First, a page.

Why Use Cloth Diapers?
Cloth just plain feels better against your baby's skin!
Really, if you had a choice, would you rather sit in plastic/paper
all day or soft cotton? As our byline states- "The comfortable
alternative for your baby's bummy!" You can be confident that not only
will your baby be much more comfortable and cozy in cotton, but your
baby will have virtually no diaper rash! Studies have proven that
babies who are disposable diapered have about a 78% incidence of diaper
rash, compared to only 7% of cloth diapered babies! Doesn't that make
you feel good?
Extra money for the piggy bank
The savings associated with using cloth diapers is phenomenal compared to using disposables. On average, you will spend anywhere from $2,800.00 (for 8,000 diaper changes) and $3,500.00 (for about 10,000 changes, which I believe to be a more accurate number) per child on disposables (depending on what kind of shopper you are).
When using cloth diapers for 2-3 of your children, you can spend as little as $300.00 for a basic layette or as much as $500.00 with all the bells and whistles. That's quite a savings per child! Which route seems like the smarter way to go?
The Danger of Using Disposables:
Disposable diapers seem pretty harmless, don't they? Actually, they
are quite harmful when one realizes what manufacturers use to make them
so ultra-absorbent. Read about these toxic chemicals that are in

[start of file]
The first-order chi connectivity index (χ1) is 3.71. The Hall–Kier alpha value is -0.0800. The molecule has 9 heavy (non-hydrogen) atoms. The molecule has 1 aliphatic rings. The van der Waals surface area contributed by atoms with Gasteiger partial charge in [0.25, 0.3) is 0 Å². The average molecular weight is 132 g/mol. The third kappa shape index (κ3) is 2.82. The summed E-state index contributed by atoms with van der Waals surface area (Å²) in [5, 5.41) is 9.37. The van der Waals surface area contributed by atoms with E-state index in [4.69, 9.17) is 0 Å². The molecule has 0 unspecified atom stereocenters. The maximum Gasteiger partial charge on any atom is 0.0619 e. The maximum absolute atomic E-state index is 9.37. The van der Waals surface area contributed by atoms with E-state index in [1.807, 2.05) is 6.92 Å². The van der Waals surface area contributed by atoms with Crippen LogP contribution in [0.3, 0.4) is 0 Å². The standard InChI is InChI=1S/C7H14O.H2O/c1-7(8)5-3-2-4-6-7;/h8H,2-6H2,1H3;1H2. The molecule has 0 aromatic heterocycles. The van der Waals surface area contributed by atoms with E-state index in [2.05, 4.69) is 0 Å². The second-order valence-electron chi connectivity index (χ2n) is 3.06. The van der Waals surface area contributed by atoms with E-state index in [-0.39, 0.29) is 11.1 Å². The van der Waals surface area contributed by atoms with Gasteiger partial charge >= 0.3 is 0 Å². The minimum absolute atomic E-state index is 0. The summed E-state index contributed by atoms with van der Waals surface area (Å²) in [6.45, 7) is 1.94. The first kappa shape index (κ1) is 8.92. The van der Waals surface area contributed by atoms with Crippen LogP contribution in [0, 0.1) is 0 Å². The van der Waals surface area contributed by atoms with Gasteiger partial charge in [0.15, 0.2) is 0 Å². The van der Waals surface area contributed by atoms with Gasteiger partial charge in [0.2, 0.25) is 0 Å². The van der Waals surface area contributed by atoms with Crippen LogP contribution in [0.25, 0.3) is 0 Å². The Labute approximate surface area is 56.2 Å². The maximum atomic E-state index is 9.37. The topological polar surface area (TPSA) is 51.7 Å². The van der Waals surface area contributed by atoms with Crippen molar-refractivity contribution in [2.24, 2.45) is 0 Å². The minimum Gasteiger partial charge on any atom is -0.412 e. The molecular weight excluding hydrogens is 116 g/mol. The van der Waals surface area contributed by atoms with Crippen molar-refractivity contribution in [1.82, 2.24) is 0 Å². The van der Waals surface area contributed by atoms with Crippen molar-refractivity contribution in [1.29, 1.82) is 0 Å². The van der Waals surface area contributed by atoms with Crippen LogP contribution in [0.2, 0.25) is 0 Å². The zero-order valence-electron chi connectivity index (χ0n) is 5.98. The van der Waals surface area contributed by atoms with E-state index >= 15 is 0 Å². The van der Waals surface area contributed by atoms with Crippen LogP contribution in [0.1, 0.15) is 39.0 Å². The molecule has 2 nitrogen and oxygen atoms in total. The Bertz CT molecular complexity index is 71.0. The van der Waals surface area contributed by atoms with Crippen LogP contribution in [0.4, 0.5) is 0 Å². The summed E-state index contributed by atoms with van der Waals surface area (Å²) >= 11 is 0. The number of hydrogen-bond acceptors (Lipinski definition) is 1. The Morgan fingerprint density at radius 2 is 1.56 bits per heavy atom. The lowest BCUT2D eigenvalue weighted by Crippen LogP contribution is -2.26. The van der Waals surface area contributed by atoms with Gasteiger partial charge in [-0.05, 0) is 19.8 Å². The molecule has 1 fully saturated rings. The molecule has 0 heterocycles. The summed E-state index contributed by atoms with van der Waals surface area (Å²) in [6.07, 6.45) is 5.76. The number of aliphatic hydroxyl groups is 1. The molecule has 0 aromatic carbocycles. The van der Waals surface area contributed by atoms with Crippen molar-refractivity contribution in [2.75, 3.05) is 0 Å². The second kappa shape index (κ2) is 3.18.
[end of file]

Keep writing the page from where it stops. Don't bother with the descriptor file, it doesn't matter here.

- Super-absorbent gel that shows up as little crystals on baby's skin
- Found in the urinary tract of babies; causes severe diaper rash
- May cause bleeding in the perineum and scrotal tissue
Sodium Polyacrylate was also linked to Toxic Shock
Syndrome (TSS) in tampons and is no longer used to produce them. Of
course no mother would ever knowingly expose her baby to this toxic
chemical, yet millions of mothers do so for the first few years of
their baby's life, with babies at risk twenty-four hours a day, every day!
Organochlorines are chlorinated toxic chemicals
found in disposable diapers in trace amounts. Some countries outlaw the
use of chlorine-bleached paper goods and use hydrogen peroxide
instead, especially in diapers. Unfortunately the U.S. doesn't. Also, polyvinyl chloride (PVC)
outgases vinyl chloride, which is recognized by the EPA as a health
hazard. And we're exposing our precious little ones to this stuff?
Disposables make up about 2% of solid waste in landfills, but are 30%
of the non-biodegradable waste (well, one anonymous company says their
diapers are biodegradable, but when pressed they admit it will take
almost 2 million years for this to happen). Solid human waste in
landfills may seep into local ground waters and is illegal in most
landfills. Most disposable diapers have directions on their box
instructing you to dump solid waste into the toilet - does anyone really
So you see, using cloth diapers are going to be much better for baby, for Mommy and Daddy's checkbook, and for our world.
Now are you ready to get started?
Check out our next article about how to get started to with cloth diapers here.